Local UWA students unaware of trustee crisis

Published 12:00 am Monday, December 15, 2003

Students at the University of West Alabama, at least those who hail from Demopolis, don’t know a lot about the Board of Trustees controversy at the Livingston institution.

Infighting several years ago split the 13-member board into two factions, and the Southern Association of Colleges and Schools placed the school on probation Tuesday in reaction to the board problems.

In a phone survey Friday of several Demopolis natives who attend UWA, the majority knew little to nothing about it. A few had possibly heard about the issue in passing from a teacher.

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The situation did not hit home with Brandi Broadhead until probation was announced. "I thought they would eventually work it out," she said. Broadhead is the co-editor of The Life, the student newspaper at UWA. She plans to write a letter to Alabama Governor Bob Riley about her concerns about the threat of loss of accreditation if the situation is not resolved. Riley will have an opportunity to replace five of the board members next month. The UWA board is split between a faction led by Tom Umphrey and a faction led by Mann Minus.

Riley’s appointees would have to be approved by the State Senate.

The student newspaper has not featured any articles on the controversy, Broadhead said.

Exams were finishing up when the probation was announced, and students were leaving campus.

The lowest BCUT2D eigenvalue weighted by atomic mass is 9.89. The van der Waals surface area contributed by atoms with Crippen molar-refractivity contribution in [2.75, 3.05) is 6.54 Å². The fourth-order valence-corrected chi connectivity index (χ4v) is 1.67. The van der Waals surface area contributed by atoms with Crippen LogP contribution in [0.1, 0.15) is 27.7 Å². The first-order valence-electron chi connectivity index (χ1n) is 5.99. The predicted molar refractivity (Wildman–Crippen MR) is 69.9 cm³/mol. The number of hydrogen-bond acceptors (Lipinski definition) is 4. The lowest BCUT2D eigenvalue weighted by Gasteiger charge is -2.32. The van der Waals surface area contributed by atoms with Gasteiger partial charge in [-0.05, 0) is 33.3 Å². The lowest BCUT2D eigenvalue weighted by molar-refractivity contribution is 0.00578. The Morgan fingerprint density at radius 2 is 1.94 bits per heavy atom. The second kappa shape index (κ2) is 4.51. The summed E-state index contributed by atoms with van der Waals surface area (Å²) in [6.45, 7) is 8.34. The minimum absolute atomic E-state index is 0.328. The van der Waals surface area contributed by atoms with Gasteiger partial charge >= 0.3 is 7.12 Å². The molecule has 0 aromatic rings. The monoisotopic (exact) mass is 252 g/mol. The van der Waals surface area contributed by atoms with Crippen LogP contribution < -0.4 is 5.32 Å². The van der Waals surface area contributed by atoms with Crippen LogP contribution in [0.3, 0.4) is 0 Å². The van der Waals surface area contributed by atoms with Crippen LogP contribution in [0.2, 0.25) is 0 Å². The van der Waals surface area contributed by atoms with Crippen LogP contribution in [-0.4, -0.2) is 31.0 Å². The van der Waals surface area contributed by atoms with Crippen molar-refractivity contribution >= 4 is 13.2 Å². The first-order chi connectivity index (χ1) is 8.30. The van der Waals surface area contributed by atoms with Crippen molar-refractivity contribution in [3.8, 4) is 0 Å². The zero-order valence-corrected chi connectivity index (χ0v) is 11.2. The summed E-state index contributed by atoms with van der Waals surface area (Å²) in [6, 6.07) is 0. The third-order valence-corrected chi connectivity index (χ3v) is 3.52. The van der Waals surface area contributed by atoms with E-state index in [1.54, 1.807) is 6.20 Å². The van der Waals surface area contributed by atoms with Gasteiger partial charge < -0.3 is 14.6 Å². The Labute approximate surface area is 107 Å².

Despite the board problems, UWA had its highest student enrollment in years in 2003.

The UWA Board of Trustees split into two factions back in early March of this year.

The split was largely due to the disagreement on the hiring of ex-board member Drayton Pruitt as the attorney for the board last December. The minority faction led by Umphrey is made up of six members and they successful ousted then Chairman Preston "Mann" Minus at the board meeting in March.

Two years ago, SACS began an investigation that led to 14 questions they asked UWA administrators to address. Two of those questions were specifically related to the Board of Trustees.

In the first board-centered question, SACS asked if the board had micromanaged the university. They questioned the extent of the board’s involvement in the day-to-day activities of the university, suggesting there was a problem.

The second question dealt with the board’s splintered approach to overseeing UWA.

After that initial investigation, Board of Trustee members passed a variety of resolutions that restricted their ability to get involved with the daily affairs of the school